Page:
Is the glass half full or half empty when it comes to security?

Is the glass half full or half empty when it comes to security?

Is IT security improving, and will it continue to improve, or are the bad folks winning the battle? Are data breaches inevitable, and therefore it's all about managing the fallout from these, or is it possible to prevent security breaches from occurring? Digitalisation World asks vendors for their views on the digital security landscape. 

With the surge in ransomware attacks across various industries in the past few years, companies are continuously introduced to new and more advanced IT security systems. Unfortunately, it isn’t only the security systems that are improving – the attacks are also becoming more sophisticated and varied than ever before, as Marie Clutterbuck, Chief Marketing Officer, Tectrade, explains.

What recent reports also show is that there is a general lack of awareness among companies about both the threat and the IT systems in place. Surveys show that many companies are over-confident in their data protection abilities, and largely unaware of what type of IT security systems are in place and what data the company holds.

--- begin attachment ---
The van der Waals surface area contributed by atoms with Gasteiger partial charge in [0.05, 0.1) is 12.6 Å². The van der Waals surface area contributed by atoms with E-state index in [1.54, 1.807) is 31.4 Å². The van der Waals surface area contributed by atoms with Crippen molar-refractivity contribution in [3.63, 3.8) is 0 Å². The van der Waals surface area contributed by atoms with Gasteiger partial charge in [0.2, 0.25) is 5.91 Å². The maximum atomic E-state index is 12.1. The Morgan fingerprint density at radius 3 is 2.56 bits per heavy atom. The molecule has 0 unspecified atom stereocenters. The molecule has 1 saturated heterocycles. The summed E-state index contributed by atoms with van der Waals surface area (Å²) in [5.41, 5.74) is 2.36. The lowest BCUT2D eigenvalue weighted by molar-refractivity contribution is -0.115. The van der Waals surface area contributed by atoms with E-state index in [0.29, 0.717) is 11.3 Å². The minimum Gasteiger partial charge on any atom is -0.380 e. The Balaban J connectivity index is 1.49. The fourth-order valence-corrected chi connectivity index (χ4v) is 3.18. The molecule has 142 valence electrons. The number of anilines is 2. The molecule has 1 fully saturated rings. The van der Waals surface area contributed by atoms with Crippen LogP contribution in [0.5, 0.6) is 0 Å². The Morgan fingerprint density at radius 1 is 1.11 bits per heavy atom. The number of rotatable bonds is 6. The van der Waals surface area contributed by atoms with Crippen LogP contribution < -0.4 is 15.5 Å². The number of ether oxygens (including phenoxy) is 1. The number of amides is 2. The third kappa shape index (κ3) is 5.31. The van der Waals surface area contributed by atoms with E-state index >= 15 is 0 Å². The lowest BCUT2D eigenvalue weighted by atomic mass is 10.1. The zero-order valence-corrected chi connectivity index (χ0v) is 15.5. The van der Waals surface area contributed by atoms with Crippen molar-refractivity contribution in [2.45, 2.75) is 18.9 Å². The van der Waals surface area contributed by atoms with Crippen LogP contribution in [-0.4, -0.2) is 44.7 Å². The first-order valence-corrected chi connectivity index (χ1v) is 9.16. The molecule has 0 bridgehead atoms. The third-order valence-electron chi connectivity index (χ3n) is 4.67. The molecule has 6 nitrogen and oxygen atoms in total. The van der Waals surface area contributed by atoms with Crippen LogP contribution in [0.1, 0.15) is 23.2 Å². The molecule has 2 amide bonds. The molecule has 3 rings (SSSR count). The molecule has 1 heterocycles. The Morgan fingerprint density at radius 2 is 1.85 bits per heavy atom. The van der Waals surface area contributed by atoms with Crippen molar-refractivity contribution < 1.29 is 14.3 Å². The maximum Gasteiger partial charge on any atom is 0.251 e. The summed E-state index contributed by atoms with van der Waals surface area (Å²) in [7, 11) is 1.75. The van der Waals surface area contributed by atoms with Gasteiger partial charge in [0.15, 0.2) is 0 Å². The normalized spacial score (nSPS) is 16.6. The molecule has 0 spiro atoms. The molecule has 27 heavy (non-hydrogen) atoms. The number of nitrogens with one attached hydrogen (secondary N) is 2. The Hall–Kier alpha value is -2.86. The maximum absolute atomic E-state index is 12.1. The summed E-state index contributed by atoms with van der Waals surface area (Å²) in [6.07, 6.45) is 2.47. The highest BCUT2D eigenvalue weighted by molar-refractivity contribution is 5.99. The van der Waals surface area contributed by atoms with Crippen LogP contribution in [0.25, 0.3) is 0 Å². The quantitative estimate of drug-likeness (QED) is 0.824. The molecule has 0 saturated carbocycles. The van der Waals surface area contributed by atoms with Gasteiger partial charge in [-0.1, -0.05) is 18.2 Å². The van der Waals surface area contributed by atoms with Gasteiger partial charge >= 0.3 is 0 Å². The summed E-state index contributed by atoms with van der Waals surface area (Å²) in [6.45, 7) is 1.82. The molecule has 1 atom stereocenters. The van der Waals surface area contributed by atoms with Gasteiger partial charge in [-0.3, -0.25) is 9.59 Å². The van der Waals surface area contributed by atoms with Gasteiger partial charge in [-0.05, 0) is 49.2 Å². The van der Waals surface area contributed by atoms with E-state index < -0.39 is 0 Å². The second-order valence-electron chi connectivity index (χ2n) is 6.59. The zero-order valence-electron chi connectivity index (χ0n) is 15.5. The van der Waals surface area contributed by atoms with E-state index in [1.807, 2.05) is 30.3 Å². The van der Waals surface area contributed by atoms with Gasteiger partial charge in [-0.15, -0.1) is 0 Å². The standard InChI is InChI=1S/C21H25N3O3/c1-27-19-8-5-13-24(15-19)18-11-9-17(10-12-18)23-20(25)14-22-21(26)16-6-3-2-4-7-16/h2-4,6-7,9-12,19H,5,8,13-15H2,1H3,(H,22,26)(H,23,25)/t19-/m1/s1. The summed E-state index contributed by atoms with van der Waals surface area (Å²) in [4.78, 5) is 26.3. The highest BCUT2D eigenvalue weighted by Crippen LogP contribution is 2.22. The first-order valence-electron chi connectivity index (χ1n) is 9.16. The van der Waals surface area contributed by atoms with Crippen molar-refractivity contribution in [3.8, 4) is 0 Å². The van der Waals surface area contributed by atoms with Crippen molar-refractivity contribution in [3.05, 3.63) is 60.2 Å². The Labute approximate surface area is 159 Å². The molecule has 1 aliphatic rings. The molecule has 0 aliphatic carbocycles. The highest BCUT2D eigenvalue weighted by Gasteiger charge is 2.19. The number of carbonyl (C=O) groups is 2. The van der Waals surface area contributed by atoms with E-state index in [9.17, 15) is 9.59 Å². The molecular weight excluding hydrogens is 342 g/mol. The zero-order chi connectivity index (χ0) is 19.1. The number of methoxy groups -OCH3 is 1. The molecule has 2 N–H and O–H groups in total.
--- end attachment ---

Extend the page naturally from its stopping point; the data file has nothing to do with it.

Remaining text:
2017 is widely considered to have been the worst year in data breach history with organisations such as WannaCry, Petya and SamSam dominating the headlines.

Zero-day attacks exploit unknown vulnerabilities, meaning there is no direct way to detect, let alone defend against them. That begs the fundamental question, how can we protect ourselves against the unknown? The simple answer to this overarching question is: we can’t. With these recent trends in mind, we argue that a cyber-attack is no longer a question of if but when. Whilst maintaining effective data protection systems is as important as ever, businesses in particular need to shift focus on how to recover data when the worst happens. By recovering data as quickly as possible, businesses can ensure that they can get their systems back online without halting operations or having to pay a fee – and doing so fast. 

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